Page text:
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Expression of calcium-sensing receptor in rat colonic epithelium: evidence for modulation of fluid secretion.

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Department of Cellular and Molecular Physiology, Yale University, New Haven, Connecticut 06520-8026, USA.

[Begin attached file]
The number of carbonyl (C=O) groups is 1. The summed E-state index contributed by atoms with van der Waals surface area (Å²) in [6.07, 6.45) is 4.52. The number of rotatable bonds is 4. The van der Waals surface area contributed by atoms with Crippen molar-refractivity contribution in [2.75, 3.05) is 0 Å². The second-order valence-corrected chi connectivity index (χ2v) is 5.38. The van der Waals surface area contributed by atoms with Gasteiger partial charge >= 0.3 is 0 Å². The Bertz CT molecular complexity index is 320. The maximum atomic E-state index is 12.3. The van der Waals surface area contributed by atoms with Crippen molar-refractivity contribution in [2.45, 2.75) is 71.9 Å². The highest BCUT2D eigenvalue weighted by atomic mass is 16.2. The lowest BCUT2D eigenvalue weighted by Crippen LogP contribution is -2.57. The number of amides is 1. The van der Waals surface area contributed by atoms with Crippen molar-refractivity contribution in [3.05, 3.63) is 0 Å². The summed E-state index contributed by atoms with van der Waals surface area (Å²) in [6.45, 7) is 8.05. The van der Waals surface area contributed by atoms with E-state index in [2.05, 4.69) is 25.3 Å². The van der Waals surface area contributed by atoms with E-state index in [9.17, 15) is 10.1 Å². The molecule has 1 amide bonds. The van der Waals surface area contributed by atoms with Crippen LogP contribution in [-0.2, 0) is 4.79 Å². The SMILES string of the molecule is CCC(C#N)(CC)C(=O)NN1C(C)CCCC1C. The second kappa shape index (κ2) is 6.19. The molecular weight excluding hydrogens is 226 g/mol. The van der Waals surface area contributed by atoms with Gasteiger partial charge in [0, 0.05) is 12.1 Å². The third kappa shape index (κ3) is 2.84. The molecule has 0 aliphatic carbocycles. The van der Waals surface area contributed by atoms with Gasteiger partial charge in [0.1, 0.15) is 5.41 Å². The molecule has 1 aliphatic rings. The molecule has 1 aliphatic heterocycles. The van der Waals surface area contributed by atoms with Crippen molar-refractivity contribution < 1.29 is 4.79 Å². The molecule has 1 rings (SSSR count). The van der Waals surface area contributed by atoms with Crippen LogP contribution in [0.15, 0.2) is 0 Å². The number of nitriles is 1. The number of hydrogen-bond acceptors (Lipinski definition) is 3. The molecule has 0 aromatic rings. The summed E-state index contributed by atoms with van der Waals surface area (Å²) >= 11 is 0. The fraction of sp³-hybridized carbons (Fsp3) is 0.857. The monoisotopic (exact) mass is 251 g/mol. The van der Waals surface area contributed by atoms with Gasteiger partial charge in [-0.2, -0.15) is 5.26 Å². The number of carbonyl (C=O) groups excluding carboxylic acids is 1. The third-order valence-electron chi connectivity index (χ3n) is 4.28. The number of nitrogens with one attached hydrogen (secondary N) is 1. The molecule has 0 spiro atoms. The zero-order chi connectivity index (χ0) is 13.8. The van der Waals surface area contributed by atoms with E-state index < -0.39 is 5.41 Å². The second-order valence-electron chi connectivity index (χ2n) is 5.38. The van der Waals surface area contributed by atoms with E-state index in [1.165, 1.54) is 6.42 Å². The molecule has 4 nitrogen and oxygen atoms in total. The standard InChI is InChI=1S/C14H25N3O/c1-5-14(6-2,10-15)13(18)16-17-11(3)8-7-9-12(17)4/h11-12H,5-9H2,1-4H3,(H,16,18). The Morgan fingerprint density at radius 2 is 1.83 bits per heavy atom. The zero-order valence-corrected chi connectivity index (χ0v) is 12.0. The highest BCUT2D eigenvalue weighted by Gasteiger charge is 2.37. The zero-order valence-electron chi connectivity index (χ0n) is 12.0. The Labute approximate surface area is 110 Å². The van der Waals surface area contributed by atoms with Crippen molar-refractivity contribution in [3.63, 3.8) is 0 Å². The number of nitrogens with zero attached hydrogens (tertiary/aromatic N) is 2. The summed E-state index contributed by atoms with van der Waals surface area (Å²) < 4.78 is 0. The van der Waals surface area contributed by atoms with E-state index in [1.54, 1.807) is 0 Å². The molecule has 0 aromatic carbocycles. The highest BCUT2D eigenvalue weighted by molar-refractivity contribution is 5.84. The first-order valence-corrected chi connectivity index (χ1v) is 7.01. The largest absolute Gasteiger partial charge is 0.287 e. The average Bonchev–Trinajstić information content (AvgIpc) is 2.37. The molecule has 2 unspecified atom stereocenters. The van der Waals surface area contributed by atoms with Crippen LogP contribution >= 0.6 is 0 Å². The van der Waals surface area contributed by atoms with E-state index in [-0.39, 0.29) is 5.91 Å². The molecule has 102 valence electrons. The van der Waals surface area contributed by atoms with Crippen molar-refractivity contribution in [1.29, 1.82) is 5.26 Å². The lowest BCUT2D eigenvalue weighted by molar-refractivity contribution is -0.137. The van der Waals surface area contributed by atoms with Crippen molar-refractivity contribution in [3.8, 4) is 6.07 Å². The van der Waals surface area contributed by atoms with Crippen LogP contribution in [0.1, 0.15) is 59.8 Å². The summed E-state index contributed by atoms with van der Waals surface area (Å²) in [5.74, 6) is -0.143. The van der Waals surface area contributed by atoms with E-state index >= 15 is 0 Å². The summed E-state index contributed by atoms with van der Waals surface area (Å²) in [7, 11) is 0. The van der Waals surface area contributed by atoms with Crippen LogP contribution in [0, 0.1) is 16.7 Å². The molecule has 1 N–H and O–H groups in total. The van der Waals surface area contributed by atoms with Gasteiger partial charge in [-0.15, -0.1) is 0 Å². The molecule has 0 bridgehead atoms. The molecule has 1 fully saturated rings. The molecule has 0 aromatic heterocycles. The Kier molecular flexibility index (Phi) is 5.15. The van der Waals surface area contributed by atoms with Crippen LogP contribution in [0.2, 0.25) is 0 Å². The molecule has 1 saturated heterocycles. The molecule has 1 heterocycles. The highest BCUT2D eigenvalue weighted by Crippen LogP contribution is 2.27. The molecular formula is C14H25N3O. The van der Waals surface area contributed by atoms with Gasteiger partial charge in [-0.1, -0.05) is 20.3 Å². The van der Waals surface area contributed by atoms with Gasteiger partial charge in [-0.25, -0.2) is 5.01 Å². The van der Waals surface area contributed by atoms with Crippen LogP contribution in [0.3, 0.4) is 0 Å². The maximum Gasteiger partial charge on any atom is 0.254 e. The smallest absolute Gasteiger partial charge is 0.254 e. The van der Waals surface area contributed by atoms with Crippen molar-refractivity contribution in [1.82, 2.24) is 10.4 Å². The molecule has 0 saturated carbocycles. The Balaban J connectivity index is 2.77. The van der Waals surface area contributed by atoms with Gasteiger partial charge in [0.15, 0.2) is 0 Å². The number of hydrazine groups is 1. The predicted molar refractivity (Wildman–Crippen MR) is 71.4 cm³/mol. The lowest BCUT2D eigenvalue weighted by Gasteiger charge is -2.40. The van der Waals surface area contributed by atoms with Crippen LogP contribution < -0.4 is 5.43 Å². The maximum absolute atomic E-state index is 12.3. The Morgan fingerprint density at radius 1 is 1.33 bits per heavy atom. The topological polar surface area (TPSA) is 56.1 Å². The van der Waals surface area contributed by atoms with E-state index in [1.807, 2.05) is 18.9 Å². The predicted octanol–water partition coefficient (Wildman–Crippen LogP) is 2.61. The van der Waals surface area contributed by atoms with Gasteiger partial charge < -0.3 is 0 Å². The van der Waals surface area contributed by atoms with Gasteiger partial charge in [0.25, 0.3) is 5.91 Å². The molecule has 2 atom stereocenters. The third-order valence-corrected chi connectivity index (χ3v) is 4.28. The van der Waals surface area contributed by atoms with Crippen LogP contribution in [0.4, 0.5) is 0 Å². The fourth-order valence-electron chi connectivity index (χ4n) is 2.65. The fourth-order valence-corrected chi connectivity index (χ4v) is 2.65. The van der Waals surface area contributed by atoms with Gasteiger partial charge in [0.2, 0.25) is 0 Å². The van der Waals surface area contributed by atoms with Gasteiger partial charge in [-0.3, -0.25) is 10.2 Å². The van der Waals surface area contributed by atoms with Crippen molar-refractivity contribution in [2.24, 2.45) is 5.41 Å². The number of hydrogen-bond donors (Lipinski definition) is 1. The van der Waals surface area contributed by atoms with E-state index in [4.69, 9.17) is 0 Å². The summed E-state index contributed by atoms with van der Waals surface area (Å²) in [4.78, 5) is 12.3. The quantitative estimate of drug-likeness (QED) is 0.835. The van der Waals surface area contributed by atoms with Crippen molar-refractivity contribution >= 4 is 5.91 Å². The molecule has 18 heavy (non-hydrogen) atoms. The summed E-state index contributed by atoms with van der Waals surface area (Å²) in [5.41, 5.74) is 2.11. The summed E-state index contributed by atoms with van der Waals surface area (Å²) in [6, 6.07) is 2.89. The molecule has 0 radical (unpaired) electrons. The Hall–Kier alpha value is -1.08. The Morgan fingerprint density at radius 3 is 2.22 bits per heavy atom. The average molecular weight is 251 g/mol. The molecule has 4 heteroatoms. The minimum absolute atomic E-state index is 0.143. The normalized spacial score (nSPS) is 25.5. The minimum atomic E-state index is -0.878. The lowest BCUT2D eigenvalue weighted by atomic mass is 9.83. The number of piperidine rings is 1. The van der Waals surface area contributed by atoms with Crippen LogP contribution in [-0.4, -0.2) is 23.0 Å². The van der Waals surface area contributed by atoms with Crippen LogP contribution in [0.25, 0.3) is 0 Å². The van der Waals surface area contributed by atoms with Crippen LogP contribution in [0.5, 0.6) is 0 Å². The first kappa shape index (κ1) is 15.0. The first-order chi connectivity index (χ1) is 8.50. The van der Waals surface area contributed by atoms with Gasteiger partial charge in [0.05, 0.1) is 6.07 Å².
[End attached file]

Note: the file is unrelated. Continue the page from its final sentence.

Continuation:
The calcium-sensing receptor (CaSR) is activated by extracellular calcium (Ca2+(o)) and mediates many of the known effects of extracellular divalent minerals on body cells. Both surface and crypt cells express CaSR transcripts and protein on both apical and basolateral surfaces. Raising Ca2+(o) elicited increases in intracellular calcium (Ca2+(o)) in both surface and crypt cells with an EC50 of 2 mM. The Ca-induced increase in Ca2+(i) was associated with increases in inositol 1,4,5-trisphosphate and eliminated by U-73129, an inhibitor of phosphatidylinositol-phospholipase C, as well as by thapsigargin. Other CaSR agonists, Gd3+ and neomycin, mimicked these Ca2+(o)-induced responses. Both luminal and bath Ca2+(o), Gd3+, and neomycin induced increases in Ca2+(i) in isolated perfused crypts. The stimulatory effect of forskolin on net fluid secretion in perfused crypts was abolished by increasing Ca2+(o) in either luminal or bath perfusates. Thus both apical and basolateral CaSR on crypt cells are functional and provide pathways modulating net intestinal fluid transport that may have important implications for the prevention and treatment of certain diarrheal diseases associated with elevated cAMP.

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